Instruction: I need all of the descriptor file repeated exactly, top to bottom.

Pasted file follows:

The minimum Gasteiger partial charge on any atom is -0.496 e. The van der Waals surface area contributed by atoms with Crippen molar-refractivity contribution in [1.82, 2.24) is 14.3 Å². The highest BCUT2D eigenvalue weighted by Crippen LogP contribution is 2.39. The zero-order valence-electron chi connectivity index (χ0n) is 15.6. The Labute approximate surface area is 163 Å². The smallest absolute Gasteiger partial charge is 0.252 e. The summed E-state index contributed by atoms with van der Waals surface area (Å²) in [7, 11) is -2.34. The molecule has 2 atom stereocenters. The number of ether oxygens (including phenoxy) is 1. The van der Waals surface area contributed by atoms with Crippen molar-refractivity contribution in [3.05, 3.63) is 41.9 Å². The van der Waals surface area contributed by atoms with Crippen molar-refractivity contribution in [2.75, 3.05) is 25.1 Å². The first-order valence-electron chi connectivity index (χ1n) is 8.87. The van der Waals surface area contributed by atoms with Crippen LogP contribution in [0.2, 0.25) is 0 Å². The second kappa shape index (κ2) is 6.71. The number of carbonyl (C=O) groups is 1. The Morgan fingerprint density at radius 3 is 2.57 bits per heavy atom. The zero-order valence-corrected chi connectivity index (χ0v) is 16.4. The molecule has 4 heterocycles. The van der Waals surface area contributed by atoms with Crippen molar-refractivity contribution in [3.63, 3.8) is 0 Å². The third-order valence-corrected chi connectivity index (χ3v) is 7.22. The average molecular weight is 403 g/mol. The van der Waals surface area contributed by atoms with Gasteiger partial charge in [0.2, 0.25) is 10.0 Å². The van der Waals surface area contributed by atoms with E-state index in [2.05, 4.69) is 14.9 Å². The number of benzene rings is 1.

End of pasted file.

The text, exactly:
The minimum Gasteiger partial charge on any atom is -0.496 e. The van der Waals surface area contributed by atoms with Crippen molar-refractivity contribution in [1.82, 2.24) is 14.3 Å². The highest BCUT2D eigenvalue weighted by Crippen LogP contribution is 2.39. The zero-order valence-electron chi connectivity index (χ0n) is 15.6. The Labute approximate surface area is 163 Å². The smallest absolute Gasteiger partial charge is 0.252 e. The summed E-state index contributed by atoms with van der Waals surface area (Å²) in [7, 11) is -2.34. The molecule has 2 atom stereocenters. The number of ether oxygens (including phenoxy) is 1. The van der Waals surface area contributed by atoms with Crippen molar-refractivity contribution in [3.05, 3.63) is 41.9 Å². The van der Waals surface area contributed by atoms with Crippen molar-refractivity contribution in [2.75, 3.05) is 25.1 Å². The first-order valence-electron chi connectivity index (χ1n) is 8.87. The van der Waals surface area contributed by atoms with Crippen LogP contribution in [0.2, 0.25) is 0 Å². The second kappa shape index (κ2) is 6.71. The number of carbonyl (C=O) groups is 1. The Morgan fingerprint density at radius 3 is 2.57 bits per heavy atom. The zero-order valence-corrected chi connectivity index (χ0v) is 16.4. The molecule has 4 heterocycles. The van der Waals surface area contributed by atoms with Crippen molar-refractivity contribution in [3.63, 3.8) is 0 Å². The third-order valence-corrected chi connectivity index (χ3v) is 7.22. The average molecular weight is 403 g/mol. The van der Waals surface area contributed by atoms with Gasteiger partial charge in [0.2, 0.25) is 10.0 Å². The van der Waals surface area contributed by atoms with E-state index in [2.05, 4.69) is 14.9 Å². The number of benzene rings is 1.